Hoeven Outlines Efforts to Improve Transparency & Competition in Cattle Markets at I-BAND Annual Meeting

Senator Also Discusses Disaster Aid for Livestock Producers

BISMARCK, N.D. – Senator John Hoeven today addressed the Independent Beef Association of North Dakota (I-BAND) annual meeting, where he outlined his efforts to advance fair cattle markets by increasing transparency and competition. This includes:

  • Securing the following priorities in the Senate’s fiscal year (FY) 2022 Agriculture Appropriations legislation:
    • A provision establishing a pilot program at the Agriculture Marketing Service (AMS) for a cattle contract library, which would help improve price transparency in cattle markets.
    • An additional $2 million for AMS to enforce the Packers and Stockyards Act. 
  • Helping introduce legislation to:
    • Require a minimum of 50 percent of a meat packer’s weekly volume of beef slaughter be purchased on the open or spot market. The legislation is sponsored by Senators Chuck Grassley (R-Iowa) and Jon Tester (D-Mont.).
    • Expand ranchers’ ability to provide more locally-produced meat to consumers by utilizing custom slaughterhouses.

The senator also discussed the $10 billion in disaster assistance, including $750 million specifically for livestock producers, approved by Congress as part of the continuing resolution passed in September. As the top Republican on the Senate Agriculture Appropriations Committee, Hoeven worked to secure the disaster aid and included the funding set-aside specifically for ranchers.

“Our ranchers produce the best beef in the world, and they deserve access to fair and competitive markets,” said Hoeven. “That’s why we are working to advance legislation that will help improve price discovery and give ranchers more options for getting their product to market. At the same time, this year’s drought has hit all of North Dakota agriculture hard and has taken a significant toll on our ranchers. The $750 million we’ve secured for our livestock producers will provide an important support to help them weather these challenges, and we’re pressing the FSA to get these payments out as efficiently and effectively as possible.”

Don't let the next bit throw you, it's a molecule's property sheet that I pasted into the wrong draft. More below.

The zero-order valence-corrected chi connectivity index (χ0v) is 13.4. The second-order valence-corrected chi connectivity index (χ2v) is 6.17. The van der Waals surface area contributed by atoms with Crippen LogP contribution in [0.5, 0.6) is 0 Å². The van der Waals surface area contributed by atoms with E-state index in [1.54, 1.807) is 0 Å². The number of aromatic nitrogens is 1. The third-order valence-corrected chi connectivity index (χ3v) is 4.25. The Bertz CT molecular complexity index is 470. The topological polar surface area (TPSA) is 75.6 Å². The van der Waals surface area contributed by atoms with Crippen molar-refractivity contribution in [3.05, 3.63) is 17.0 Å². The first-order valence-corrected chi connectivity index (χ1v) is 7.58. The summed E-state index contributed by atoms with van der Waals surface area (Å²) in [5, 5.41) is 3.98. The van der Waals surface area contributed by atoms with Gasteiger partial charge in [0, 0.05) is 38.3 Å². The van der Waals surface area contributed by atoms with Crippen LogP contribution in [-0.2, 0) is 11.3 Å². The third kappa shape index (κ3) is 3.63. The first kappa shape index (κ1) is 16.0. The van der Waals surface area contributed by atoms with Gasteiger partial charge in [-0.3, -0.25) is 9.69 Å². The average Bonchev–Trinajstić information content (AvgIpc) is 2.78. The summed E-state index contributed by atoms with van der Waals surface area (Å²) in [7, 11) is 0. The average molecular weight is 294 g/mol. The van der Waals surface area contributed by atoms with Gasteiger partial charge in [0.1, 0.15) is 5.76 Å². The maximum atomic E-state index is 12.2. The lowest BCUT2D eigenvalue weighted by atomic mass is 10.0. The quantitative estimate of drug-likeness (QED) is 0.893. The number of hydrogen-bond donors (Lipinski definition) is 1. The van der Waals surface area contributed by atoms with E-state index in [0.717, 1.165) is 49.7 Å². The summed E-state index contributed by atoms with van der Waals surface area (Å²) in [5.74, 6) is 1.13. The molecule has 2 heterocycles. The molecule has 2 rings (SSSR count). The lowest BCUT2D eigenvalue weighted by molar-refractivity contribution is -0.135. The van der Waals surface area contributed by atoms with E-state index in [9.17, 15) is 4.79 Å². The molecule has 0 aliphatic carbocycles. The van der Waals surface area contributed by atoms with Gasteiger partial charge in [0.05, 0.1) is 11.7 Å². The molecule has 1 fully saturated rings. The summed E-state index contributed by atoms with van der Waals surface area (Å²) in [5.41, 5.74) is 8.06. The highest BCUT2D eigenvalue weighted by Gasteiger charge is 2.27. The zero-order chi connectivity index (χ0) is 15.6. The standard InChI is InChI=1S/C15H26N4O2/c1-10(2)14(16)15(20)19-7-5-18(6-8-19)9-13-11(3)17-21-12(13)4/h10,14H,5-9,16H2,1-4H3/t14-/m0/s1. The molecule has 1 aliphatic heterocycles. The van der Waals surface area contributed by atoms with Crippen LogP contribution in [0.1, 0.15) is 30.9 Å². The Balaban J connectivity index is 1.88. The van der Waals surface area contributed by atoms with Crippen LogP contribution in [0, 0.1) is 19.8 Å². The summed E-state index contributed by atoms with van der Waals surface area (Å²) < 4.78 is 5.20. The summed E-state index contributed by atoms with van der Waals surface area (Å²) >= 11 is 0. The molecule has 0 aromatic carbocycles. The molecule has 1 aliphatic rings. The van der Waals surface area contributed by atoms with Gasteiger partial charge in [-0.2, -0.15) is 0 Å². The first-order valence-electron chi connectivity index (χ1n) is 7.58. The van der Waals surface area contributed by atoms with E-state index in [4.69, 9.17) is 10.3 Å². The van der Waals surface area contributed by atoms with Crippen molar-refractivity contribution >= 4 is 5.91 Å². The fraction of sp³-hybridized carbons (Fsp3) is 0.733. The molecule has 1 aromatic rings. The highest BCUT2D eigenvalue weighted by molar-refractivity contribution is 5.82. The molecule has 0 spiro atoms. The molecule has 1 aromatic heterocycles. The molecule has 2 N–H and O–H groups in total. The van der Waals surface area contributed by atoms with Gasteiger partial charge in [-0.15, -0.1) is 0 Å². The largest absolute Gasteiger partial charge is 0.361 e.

Disaster Assistance

Following passage of the disaster aid, Hoeven has been working to ensure the Farm Service Agency (FSA) distributes the assistance to producers as soon as possible and in a way that works for farmers and ranchers. To this end, the senator recently held a roundtable with livestock producers and FSA Administrator Zach Ducheneaux in Dickinson, providing ranchers the opportunity to give direct input to the FSA. In addition, Hoeven spoke with U.S. Department of Agriculture (USDA) Secretary Tom Vilsack earlier this week to press the Department to provide producers with program details and a timeline for disaster assistance. 

Specifically, the $10 billion in disaster assistance includes:

  • $9.25 billion in disaster assistance to aid producers who suffered losses due to droughts, hurricanes, wildfires, floods and other qualifying disasters. The funding will extend the Wildfire and Hurricane Indemnity Program Plus (WHIP+) to cover losses in calendar years 2020 and 2021. 
  • $750 million for livestock producers for losses incurred during 2021 due to drought or wildfire. This disaster assistance, the first specifically for livestock producers since 2008, will build upon existing farm bill programs for livestock producers. 

In addition to this $10 billion in disaster funding, the Senator has worked to provide producers with additional tools and support during the drought, including:

  • The permanent expansion of the Emergency Assistance for Livestock Program (ELAP) to provide producers impacted by severe drought with 60% reimbursement of their feed transportation costs above what would have been incurred in a normal year.
  • Emergency procedures and new flexibilities from the Risk Management Agency (RMA) for crop insurance providers to help ensure quick and fair adjustments and payments to producers.
    • Hoeven pressed for this flexibility during his recent drought tour with RMA Acting Administrator Richard Flournoy, and it comes as part of the senator’s efforts to help producers weather severe drought conditions in North Dakota. 
  • Providing flexibility to farmers when utilizing cover crops, which provide an additional source of feed for livestock producers.
    • Following Acting Administrator Flournoy’s visit to North Dakota, RMA announced it will allow producers to hay, graze or chop cover crops on prevented plant acres at any time while still receiving their full crop insurance indemnity.